If a broker is acting as an agent, they are neither the borrower nor the lender. Instead, they are a representative of either party. Thus, they are required to receive compensation for arranging the loan since they are not lending their money and receiving earnings – interest – on the loan.

However, in the Bock case, the lender was solely owned by the broker. Thus, the broker expected to receive compensation through the interest accruing on the loan made and held by the broker-owned entity – portfolio income for him rather than trade or business income.

Nothing in the made-or-arranged exemption for brokers requires the compensation received by a real estate broker to be in the form of a direct broker fee for the exemption to apply.

Thus, though indirect as passed through from a controlled entity, the broker received compensation as the stockholder of the entity which was the lender, satisfying this requirement. [Stickel v. Harris, 196 CA3d 575]

Further, a loan “arranged” needs to be negotiated by a broker on behalf of another (i.e., a third-party lender or the borrower) to be exempt from usury law. Thus, the corporate lender qualifies as “another” – a party distinct from the broker arranging the loan. [Calif. Business and Professions Code § 10131(d)]

Further, the lending entity (read: the lender owned by the broker) is considered a legal entity distinct from the broker. Since the broker negotiating the loan was the sole owner of the lender and the lender was a separate California corporation, the arranging broker qualified as the agent of “another” entity, legally distinct from the broker. [Grosset v. Wenaas (2008) 42 Cal.4th 1100]

Pay to play

If a buyer plans to obtain financing in the form of a brokered loan, they best be prepared to perform on their commitments in the note and trust deed.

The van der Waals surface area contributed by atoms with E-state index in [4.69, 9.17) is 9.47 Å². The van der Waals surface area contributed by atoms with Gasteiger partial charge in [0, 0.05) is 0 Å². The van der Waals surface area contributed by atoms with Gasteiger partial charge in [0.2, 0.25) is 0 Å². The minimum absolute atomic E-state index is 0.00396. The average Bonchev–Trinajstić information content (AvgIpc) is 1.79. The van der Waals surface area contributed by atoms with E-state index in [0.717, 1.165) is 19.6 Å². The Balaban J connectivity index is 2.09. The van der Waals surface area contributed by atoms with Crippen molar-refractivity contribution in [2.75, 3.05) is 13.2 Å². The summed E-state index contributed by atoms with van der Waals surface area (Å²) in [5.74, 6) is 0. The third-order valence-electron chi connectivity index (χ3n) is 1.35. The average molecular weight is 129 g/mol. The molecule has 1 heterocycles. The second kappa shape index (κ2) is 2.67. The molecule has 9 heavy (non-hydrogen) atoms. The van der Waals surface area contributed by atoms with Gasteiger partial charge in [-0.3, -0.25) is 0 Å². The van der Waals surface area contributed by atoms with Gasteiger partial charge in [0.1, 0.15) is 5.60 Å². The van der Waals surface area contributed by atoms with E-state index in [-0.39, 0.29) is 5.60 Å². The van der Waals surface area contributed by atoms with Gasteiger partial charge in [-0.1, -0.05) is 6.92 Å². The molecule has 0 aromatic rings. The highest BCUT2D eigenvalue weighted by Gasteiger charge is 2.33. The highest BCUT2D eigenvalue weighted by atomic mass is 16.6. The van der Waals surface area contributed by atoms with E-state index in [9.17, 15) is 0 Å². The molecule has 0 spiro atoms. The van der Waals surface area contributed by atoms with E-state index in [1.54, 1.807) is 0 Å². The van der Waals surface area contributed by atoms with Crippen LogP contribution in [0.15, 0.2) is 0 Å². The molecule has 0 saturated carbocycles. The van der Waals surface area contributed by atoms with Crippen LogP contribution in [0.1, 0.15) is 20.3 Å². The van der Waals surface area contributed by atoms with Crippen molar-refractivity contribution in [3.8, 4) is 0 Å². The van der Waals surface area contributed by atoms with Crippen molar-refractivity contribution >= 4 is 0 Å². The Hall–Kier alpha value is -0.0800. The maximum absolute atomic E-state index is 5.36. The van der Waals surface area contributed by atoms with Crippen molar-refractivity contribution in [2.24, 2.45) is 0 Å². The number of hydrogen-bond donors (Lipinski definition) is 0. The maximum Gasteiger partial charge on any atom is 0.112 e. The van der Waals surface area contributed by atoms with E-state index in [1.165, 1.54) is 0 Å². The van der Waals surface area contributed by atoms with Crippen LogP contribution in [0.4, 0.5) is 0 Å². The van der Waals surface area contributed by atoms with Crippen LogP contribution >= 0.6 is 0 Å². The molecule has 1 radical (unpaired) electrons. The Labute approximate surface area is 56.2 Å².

Courts rarely invalidate contracts or their provisions which are entered into in good faith between competent persons. If the lender charged an outrageously excessive interest rate or committed fraud on the borrower, playing off of a buyer’s naivety and qualifying as predatory lending, legal remedies are available to protect the borrower.

However, this was far from the issue in the Bock case.

More often than not, cases involving claims of usury are the result of a buyer who bit off more than they can chew. These buyers simply want to escape from enforcement of their agreements and grasp at any legal foothold within reach. But courts abhor usury.  The defense to payment of an agreed rate of interest sets a chaotic precedent, one where mutually agreed to contract provisions can be reneged by one of the parties on a judicially disfavored technicality.

Already, usury is being phased out of the law, as evidenced by the growing collection of broad usury exemptions already in place. It is likely to continue to fade in influence, following the logical path it is already on, until all mortgages are exempt from claims of avoidance of the payment of any interest by the law of usury. However, for the time being, if a buyer signs on the dotted line agreeing to a loan arranged by a broker, the buyer cannot exit from the obligation by claims of usurious interest rates.

Usury has more to do with theological concepts dating back prior to Renaissance Italy than with the secular lending practices of today. Usury is a restatement of theology, which has no place in secular lending fundamentals.

In continuing with the separation of church and state and stripping of usury’s reach, expect to see fewer borrowers like the one above getting off the interest enforcement hook on claims the mortgage is usurious.